Friday, May 03, 2013

Trans-Canada Air Lines: Air Canada Predecessor at Seattle's Museum of Flight



Tran-Canada Air Lines Super G at the Museum of Flight
Photo by Sue Frause

I finally made my debut at the Museum of Flight, located near Seattle's Boeing Field. What a wonderful collection, both inside and out. One of the 150 planes in the museum's Airpark is a Trans-Canada Airlines Lockheed 1049G Super Constellation. Simply known as the Super G, it was the most successful version of the Lockheed Super Constellations and one of the last great piston-engine airliners. 

This particular airplane was delivered to Trans-Canada Airlines in 1954. After a career flying passengers and later cargo, the aircraft was converted into a cocktail lounge and lunch delicatessen in Toronto. You can see more of its history at this Constellation Survivors Website.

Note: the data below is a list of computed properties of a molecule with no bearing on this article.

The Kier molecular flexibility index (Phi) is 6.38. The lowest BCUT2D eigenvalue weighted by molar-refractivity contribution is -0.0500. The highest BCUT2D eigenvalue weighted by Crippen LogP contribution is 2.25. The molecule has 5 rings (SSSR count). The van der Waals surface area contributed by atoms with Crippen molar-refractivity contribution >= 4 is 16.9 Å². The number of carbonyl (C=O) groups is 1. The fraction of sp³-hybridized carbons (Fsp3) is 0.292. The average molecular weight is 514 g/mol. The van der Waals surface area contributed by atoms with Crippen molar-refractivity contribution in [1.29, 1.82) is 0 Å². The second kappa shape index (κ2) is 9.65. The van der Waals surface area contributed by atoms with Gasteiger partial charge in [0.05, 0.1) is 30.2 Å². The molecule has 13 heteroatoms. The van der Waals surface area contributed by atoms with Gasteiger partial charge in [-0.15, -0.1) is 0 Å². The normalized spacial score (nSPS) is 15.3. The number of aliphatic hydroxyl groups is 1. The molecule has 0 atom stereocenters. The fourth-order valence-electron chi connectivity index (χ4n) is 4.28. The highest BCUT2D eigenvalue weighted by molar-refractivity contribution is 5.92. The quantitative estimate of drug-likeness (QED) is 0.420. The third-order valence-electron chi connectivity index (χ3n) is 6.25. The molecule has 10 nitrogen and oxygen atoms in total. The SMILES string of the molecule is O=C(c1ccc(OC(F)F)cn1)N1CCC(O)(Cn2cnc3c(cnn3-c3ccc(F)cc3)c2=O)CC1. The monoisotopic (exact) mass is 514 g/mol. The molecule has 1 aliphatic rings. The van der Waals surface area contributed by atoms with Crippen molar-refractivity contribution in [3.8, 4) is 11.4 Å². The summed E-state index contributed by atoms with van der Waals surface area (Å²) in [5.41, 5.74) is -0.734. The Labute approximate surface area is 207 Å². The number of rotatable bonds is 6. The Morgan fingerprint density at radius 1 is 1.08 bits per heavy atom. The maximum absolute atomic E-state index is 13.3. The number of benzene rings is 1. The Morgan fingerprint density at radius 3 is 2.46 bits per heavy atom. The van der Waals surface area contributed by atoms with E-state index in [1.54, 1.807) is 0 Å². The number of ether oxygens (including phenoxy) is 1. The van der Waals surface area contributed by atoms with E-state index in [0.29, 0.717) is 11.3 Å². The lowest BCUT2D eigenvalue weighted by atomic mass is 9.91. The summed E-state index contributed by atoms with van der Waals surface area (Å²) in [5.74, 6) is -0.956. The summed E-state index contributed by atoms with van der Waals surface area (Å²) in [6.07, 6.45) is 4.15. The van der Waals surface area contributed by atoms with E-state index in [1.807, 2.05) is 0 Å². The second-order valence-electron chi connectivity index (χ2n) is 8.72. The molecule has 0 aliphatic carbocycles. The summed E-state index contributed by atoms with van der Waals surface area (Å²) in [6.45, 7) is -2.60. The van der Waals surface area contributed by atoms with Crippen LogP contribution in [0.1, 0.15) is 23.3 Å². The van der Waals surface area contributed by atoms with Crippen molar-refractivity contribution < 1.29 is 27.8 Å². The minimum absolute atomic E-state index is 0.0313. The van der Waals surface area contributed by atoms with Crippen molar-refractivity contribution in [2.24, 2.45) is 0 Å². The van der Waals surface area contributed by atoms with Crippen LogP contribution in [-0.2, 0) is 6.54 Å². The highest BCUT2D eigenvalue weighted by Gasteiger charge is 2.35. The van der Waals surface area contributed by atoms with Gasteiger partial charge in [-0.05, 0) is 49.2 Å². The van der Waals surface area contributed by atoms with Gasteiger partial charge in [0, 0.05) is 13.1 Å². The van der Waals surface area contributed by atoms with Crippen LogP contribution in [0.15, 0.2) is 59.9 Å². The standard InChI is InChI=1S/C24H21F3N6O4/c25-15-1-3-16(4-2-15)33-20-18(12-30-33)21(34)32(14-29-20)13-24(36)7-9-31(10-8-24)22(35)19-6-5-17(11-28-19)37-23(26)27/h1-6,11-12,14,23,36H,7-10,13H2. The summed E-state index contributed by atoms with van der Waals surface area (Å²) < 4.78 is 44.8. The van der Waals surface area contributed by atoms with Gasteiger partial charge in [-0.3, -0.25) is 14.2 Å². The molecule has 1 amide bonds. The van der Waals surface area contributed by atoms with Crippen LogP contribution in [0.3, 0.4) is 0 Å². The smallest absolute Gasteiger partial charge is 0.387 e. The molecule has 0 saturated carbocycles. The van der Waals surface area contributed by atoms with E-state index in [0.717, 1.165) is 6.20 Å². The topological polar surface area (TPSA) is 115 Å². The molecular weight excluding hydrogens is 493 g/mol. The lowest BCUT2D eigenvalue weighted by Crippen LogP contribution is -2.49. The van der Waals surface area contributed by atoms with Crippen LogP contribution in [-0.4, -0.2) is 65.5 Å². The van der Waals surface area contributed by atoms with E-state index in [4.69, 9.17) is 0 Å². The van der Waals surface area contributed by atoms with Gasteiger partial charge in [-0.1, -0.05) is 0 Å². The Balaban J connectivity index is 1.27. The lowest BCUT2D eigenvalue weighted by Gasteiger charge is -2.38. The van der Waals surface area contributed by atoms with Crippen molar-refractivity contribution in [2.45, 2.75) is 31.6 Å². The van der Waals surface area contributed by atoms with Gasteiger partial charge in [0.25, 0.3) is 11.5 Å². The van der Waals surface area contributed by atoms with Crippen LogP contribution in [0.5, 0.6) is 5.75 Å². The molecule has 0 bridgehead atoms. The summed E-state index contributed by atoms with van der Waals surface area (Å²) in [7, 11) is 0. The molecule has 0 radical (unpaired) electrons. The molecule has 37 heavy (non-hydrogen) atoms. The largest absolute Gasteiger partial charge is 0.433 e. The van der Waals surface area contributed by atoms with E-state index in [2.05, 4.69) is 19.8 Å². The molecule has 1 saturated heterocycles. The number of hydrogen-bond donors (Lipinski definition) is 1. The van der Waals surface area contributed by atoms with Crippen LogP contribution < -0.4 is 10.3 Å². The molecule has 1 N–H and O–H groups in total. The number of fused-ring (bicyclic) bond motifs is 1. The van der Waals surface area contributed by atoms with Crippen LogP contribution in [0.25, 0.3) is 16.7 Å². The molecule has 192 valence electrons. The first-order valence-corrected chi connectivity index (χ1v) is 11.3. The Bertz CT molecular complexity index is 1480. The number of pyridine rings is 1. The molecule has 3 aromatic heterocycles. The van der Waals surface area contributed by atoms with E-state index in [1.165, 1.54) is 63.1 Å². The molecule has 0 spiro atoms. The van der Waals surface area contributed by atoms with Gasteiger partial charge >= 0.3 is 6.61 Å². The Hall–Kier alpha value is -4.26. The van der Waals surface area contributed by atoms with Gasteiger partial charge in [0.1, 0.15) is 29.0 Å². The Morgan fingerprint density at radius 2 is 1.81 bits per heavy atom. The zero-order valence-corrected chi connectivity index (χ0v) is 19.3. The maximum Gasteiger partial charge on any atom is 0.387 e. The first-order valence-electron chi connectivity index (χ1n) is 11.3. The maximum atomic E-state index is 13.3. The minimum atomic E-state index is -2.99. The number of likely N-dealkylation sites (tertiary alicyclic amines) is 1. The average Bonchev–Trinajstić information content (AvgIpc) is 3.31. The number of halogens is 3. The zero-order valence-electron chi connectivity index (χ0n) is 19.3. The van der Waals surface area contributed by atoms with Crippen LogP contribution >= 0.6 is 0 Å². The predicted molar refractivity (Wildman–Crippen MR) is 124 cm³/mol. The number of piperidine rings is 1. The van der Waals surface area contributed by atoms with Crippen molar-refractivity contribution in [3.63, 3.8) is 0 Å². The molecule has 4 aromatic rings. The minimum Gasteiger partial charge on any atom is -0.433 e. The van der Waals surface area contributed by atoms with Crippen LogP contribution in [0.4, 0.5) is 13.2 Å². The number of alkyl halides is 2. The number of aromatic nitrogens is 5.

Trans-Canada Airlines (TCA) flew from 1937-1965, founded on April 10, 1937 with $5 million and three airplanes: a tiny Stearman (crop dusting plane) and two Lockheed Electras. The latter is on view at the Western Canada Aviation Museum in Winnipeg. 

Phillip Gustav Johnson, who was President of Seattle's Boeing Airplane Company at the young age 31, was VP of Operations for Trans-Canada Airlines, headquartered in Montreal. Coincidentally, TCA's first flight in 1954 was between Vancouver and Seattle. TCA eventually morphed into Air Canada.


TCA airstairs at Museum of Flight's Restoration Center at Paine Field
Photo by Sue Frause